Language and trauma : an introduction
CITATION: Busch, B. & McNamara, T. 2020. Language and trauma : an introduction. Applied Linguistics, 41(3):323–333, doi:10.1093/applin/amaa002.
The original publication is available at https://academic.oup.com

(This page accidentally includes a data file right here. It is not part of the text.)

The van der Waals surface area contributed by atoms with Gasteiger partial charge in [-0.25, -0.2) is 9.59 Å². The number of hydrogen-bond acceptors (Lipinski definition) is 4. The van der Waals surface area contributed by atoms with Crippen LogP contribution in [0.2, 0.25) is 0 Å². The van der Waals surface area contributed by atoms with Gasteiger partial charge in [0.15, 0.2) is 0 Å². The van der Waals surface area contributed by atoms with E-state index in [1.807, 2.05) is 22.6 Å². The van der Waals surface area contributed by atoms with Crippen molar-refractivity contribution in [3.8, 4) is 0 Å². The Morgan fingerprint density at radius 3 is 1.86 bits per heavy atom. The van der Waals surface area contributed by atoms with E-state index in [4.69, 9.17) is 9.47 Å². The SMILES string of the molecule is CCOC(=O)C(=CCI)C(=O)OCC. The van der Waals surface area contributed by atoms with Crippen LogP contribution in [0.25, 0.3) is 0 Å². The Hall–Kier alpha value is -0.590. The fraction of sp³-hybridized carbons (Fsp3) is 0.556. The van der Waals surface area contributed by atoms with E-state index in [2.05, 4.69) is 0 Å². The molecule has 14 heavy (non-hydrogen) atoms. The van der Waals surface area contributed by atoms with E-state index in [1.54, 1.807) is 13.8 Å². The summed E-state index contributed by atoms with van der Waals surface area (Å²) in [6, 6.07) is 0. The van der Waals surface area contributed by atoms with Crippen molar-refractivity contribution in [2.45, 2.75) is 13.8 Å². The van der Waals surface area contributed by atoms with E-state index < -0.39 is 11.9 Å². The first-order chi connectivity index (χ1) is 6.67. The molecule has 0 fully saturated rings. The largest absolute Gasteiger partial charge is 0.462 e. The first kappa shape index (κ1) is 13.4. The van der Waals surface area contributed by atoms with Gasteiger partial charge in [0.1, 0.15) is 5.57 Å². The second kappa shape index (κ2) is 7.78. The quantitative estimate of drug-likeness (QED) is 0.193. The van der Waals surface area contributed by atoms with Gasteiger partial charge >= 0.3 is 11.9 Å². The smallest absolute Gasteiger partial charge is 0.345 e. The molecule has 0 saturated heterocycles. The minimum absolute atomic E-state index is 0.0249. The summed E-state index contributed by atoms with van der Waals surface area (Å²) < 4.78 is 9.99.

This paper introduces the conceptual framing of studies of trauma. It considers how, on the one hand, applied linguistics may contribute to this study, responding to the suggestion that trauma ‘can be best understood through plural, multi-disciplinary perspectives’ (Luckhurst 2008: 214), and, on the other hand, the extent to which linguistic studies of trauma can contribute to a better understanding of what Coupland and Coupland (1997: 117) have called ‘discourses of the unsayable’. It argues that the tools of linguistic analysis may be used to understand the role of language in how individuals may experience, recount, and potentially recover from psychological trauma, in personal, literary, and institutional contexts, as exemplified by the papers in this volume.